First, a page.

Alan Lindley’s world is tuned upside down when his wife, Sara, disappears while they are on a quick getaway to celebrate both their wedding anniversary and his formal adoption of Sara’s young daughter.
His panic turns to confusion when he finds a note left by Sara assuring him her disappearance is for the best and that he shouldn’t try to find her. Convinced Sara is in some kind of danger, and with the police unwilling to look for an adult who has seemingly left of their own accord, Alan goes to his attorney for help.
It’s Alan’s good fortune that his attorney, Callie Johnson, is friends with Logan Harper, a former military man and private security contractor. Though Logan is sure it’s merely a case of an unhappy wife who’s bailed out of the marriage, he agrees to look into the matter as a favor to Callie.
Almost immediately is becomes clear things are more complicated than that when Logan discovers that all documentation of Sara’s history comes to an abrupt end only a few years back.
Enlisting the help of a few friends who are also ex-military, Logan follows Sara’s trail back as far as he can. Using her phone records he’s able to determine Sara made trips to a small town on the other side of the state. When Logan and friends turn up and start asking questions they’re met with a violent response that removes any doubts Logan may have had about Sara’s disappearance: she’s running from something, it just isn’t her marriage. Now the question is whether Logan can find her before whatever – or whoever – she’s running from does.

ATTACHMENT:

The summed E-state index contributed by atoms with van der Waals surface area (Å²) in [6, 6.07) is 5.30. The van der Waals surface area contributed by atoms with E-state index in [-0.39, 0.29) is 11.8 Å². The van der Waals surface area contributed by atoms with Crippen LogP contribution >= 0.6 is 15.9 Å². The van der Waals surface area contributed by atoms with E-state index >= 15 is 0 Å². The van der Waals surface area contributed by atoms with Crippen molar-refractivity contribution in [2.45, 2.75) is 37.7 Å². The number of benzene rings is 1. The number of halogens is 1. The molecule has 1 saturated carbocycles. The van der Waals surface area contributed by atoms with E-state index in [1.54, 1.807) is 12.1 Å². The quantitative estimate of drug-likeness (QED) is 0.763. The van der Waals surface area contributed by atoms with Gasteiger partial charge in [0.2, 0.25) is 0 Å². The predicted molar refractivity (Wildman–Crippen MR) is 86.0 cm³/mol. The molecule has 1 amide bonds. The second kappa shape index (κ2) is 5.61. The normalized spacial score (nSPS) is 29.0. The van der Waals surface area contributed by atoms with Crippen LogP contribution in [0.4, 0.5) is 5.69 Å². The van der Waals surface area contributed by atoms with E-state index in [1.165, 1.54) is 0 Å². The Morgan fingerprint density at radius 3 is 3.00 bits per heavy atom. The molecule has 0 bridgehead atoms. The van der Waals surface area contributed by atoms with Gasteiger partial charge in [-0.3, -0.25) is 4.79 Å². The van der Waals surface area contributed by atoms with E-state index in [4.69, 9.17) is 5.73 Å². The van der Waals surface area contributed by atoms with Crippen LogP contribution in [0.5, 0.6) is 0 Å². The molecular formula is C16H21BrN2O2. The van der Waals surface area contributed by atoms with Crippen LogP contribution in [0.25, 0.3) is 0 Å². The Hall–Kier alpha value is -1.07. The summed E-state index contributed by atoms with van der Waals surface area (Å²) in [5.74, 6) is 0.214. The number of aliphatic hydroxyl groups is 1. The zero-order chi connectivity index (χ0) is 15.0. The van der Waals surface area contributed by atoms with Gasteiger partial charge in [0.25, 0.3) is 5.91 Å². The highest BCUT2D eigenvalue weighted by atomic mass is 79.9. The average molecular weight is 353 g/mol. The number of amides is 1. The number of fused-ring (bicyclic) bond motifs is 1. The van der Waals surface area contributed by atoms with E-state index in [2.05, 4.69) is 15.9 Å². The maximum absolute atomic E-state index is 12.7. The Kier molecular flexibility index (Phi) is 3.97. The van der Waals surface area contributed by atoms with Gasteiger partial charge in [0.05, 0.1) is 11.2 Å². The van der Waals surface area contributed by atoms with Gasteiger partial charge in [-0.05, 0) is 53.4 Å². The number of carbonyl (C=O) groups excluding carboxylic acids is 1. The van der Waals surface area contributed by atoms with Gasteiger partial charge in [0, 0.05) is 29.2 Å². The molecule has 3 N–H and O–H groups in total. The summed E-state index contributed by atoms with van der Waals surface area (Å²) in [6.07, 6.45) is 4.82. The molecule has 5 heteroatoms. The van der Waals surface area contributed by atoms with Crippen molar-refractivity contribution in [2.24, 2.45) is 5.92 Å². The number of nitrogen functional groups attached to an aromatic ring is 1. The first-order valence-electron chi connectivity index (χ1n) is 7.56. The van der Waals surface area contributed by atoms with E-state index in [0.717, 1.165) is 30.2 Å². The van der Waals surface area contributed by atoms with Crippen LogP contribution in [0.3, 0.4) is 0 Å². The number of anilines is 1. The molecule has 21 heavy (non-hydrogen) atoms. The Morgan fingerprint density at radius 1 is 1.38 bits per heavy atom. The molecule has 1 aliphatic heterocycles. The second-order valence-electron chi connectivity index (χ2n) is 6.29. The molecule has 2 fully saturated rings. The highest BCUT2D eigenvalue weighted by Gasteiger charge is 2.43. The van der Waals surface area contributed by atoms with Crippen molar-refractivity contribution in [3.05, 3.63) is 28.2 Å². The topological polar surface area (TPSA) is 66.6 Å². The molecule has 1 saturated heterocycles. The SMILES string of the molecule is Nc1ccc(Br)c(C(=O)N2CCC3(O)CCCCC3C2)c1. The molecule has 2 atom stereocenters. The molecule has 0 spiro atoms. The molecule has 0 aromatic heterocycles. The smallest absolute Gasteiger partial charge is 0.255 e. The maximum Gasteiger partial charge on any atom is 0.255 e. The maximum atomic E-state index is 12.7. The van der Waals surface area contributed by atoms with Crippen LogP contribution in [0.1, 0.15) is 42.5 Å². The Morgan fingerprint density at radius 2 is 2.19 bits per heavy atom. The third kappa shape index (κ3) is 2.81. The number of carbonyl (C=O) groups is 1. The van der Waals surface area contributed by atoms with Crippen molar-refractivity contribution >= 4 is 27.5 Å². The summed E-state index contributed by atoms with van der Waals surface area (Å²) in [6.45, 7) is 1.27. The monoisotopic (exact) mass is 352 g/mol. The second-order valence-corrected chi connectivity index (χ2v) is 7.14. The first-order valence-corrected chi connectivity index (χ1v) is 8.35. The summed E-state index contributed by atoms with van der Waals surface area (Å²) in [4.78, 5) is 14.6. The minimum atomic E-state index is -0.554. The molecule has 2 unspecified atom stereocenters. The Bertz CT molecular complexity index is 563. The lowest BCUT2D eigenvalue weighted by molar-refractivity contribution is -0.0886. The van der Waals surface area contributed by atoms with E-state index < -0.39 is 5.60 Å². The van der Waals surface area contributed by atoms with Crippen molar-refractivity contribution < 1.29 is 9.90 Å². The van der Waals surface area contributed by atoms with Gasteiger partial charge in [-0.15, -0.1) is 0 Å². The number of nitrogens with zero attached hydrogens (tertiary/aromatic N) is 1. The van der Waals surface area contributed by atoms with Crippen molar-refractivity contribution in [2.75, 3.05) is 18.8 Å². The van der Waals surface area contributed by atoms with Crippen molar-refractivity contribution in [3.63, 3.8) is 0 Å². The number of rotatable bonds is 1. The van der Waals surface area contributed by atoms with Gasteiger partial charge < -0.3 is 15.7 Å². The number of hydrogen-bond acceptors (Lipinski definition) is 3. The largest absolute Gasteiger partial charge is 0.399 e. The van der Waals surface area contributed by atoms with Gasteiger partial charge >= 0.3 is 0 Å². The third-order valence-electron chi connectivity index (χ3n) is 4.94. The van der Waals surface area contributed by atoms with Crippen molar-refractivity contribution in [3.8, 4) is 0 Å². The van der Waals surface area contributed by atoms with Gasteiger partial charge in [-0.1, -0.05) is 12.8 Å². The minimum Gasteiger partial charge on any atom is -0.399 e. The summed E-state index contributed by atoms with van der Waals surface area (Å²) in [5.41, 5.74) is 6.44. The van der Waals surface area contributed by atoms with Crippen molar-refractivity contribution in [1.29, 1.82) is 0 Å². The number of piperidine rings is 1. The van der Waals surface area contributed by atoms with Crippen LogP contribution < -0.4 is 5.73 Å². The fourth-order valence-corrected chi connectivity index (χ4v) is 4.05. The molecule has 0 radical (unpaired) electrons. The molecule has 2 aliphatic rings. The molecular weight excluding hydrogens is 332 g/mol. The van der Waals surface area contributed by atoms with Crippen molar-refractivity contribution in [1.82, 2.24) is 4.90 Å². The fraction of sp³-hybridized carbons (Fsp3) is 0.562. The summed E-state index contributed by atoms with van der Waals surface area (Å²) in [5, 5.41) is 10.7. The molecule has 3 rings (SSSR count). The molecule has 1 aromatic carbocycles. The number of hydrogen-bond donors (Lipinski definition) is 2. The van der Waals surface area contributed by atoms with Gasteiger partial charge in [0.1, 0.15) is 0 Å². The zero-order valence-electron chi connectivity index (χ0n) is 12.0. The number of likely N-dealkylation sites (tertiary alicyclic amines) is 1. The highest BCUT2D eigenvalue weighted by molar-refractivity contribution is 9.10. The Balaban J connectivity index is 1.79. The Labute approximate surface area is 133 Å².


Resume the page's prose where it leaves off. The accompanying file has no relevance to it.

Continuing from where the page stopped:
The first entry in the Logan Harper series, Little Girl Gone, was non-stop action that found Logan on a globetrotting adventure. In Every Precious Thing author Brett Battles has toned down the action a bit, putting more emphasis on suspense and character development. In addition to following Logan’s progress tracking Sara, Battles also provides the reader with the perspectives of both Sara and the person responsible for Sara’s flight. As the pieces of the puzzle are slowly revealed through those three perspectives a truly disturbing picture begins to emerge, one that more than explains why Sara walked out on her husband and young daughter.
Interwoven throughout the larger story is a nice subplot involving Logan and his dad, Harp. Battles brings the two closer together, and pays tribute to soldiers who’ve gone MIA, by having Harp confront his long bottled up emotions about his brother, who disappeared while on a bombing run during World War II. Harp’s group of friends, who affectionately call themselves the Wise Ass Old Men, or WAMO (yes, they know the M and O are reversed, thank you very much), also put in an appearance to break the tension and add a bit of snappy, sarcastic dialog and a bit of comic relief.
Battles has become a very prolific author of late, with no fewer than three different series going: Jonathan Quinn, Logan Harper, and Project Eden (book two, Exit 9, coming at the end of this month). This is not crank it out, cookie cutter writing, however. Though they are all thriller based, each series definitely has a distinct feel, and just to mess with everyone’s head Battles pulled off a serious change of gears with his recent outstanding standalone literary offering, The Pull of Gravity. Rumor has it he’s even written a YA book, Here Comes Mr. Trouble, though I’ve not found time to run that one to ground. He’s pretty much the Energizer Bunny® of authors. But I’m not complaining. After all, a discerning reader can never have too much Brett Battles.